Schwarzlose took a special interest in the journalistic profession around the world. He traveled to Bulgaria and Yugoslavia in 1990 as part of a group examining journalism education in eastern Europe. Schwarzlose returned to Bulgaria in 1991 to conduct seminars on American journalism. He conducted similar seminars in India in 1993. Schwarzlose also worked with Northwestern and other organizations to host foreign journalists eager to learn about the American press. In recognition of these efforts he received the Doe Thornburg Volunteer of the Year Award in 1994 from the International Visitors Center of Chicago.
Schwarzlose was an active member of the Association for Education in Journalism and Mass Communication (AEJMC), serving as chairman of its history division in 1971-1972. He frequently contributed presentations and chaired discussions at AEJMC's annual convention. Schwarzlose also published many articles in scholarly journals such as Journalism Quarterly, Journalism History and Mass Communication Review. He wrote encyclopedia articles and anthology essays on journalists and the history of journalism. Journalism Quarterly and Journalism History often asked him to judge manuscripts for publication, and Schwarzlose occasionally reviewed manuscripts and book proposals for publishers including Oxford University Press and Prentice-Hall. Book reviews with his byline appeared in Journalism Quarterly, Journalism History, American Historical Review and the San Diego Union.
As he gained experience at Medill, Schwarzlose found himself drawn more and more to administrative duties. He served on many Northwestern University and Medill committees during his career, focusing on promotions and tenure and the development of the Teaching Newspaper Program. He chaired the Medill dean's search committee in 1989 and participated in the search for another dean in 1996-1997. In 1989 he became associate dean of Medill but he preferred teaching and research and gladly gave up the post in 1993.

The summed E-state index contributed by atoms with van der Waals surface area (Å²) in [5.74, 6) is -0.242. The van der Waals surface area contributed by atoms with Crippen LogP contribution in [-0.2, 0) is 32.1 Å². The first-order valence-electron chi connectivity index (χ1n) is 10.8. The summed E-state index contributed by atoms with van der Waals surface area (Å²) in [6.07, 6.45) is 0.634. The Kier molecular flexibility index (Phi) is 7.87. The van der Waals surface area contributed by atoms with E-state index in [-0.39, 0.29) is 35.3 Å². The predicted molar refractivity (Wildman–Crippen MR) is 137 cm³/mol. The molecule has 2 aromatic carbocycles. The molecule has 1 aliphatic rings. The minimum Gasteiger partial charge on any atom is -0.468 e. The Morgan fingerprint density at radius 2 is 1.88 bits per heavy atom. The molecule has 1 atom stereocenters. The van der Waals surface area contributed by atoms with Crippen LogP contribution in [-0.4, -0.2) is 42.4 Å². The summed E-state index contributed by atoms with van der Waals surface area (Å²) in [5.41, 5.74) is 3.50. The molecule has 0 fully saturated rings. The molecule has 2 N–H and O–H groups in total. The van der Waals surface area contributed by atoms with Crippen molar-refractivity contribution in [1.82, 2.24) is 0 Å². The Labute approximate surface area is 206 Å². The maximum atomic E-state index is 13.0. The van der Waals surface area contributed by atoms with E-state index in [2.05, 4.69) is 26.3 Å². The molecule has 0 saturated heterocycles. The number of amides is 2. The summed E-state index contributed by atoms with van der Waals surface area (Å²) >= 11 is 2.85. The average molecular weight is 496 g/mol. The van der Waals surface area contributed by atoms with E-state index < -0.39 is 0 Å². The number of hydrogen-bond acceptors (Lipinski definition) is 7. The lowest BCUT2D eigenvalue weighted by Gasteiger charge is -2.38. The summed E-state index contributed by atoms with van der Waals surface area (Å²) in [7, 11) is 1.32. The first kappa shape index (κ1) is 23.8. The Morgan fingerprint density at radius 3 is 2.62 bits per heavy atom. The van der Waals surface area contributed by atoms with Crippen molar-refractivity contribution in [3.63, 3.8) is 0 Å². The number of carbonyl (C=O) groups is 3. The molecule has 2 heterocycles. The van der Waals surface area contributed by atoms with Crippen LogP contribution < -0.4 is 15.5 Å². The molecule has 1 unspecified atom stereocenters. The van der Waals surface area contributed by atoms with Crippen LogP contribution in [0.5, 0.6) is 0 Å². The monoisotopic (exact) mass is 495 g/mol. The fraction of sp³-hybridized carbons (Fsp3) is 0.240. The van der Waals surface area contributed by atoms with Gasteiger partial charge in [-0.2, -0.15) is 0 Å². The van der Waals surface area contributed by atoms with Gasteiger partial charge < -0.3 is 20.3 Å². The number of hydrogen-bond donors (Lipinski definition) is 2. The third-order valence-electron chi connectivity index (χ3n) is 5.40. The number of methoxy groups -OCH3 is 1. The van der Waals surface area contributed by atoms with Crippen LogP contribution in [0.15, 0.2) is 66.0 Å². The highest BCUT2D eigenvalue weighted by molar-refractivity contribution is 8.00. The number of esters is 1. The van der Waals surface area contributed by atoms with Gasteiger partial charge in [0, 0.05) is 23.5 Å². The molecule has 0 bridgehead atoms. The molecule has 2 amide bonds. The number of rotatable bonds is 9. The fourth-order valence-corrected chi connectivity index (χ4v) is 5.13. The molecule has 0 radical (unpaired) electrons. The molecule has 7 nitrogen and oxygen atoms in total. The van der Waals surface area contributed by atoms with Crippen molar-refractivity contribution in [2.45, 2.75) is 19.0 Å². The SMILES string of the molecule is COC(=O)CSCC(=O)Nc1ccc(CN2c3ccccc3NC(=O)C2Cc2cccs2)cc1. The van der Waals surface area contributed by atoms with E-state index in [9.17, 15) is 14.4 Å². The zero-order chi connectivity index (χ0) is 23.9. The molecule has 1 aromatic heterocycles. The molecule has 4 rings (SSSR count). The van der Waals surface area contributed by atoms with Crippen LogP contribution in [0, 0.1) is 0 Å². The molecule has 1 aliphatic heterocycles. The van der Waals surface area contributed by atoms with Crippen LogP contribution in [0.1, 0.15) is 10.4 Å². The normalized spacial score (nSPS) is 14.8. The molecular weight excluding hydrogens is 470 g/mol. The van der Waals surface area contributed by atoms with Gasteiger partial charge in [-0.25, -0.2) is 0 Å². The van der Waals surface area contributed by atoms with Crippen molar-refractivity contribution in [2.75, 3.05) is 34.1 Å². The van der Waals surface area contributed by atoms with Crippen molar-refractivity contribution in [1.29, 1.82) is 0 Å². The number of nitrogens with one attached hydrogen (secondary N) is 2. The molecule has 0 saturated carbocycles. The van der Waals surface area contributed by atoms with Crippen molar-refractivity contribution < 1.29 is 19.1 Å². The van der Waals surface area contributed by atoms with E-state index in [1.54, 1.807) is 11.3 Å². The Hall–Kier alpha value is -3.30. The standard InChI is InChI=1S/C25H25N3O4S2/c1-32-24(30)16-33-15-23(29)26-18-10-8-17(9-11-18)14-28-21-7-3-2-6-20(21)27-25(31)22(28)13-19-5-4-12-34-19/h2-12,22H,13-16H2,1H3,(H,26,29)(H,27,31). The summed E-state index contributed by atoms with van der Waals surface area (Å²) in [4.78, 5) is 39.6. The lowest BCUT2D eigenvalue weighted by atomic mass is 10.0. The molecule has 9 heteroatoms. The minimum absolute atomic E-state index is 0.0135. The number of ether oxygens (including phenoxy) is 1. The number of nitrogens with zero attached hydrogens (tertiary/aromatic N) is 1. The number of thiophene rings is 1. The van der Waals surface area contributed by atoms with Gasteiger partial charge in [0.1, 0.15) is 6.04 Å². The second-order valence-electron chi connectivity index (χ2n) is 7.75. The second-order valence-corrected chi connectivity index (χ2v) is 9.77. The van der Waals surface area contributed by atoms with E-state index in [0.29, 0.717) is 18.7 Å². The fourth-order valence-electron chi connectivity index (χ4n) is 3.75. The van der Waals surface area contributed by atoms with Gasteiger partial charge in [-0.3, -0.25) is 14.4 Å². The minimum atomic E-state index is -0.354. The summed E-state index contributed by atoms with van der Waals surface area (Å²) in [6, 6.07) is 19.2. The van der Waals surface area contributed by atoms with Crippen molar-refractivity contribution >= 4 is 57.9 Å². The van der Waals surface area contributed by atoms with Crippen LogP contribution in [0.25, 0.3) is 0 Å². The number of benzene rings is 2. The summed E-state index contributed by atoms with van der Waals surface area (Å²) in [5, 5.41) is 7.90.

While he sometimes clashed with colleagues, Schwarzlose was respected by his fellow faculty and was extremely popular with students. He consistently received some of the highest course evaluation rankings in the Medill School and was recognized as a authority of the profession by both students and faculty. The Northwestern Alumni Association awarded him with its Excellence in Teaching Award in 1991; Northwestern named him a McCormick Professor of Teaching Excellence in 2002.
On July 27, 1963, Schwarzlose married Sally Frye. The couple had two children: Daniel, born March 19, 1973, and Rebecca, born May 29, 1980. Schwarzlose died on June 14, 2003, at the age of 66 after suffering a massive heart attack while riding his bicycle along the Green Bay Trail in Evanston. The university held a memorial for Schwarzlose in Alice Millar Chapel in September, 2003, after students returned to campus from their summer vacations. Several hundred friends, faculty students and alumni attended the service. At the time of his death, Schwarzlose was the longest-tenured professor at Medill. The Chicago Tribune called him the “heart and soul” of Medill while the Chicago Sun-Times said he was widely regarded as the best teacher in the school. Northwestern established the Richard Schwarzlose Professorship of Media Ethics as a memorial tribute.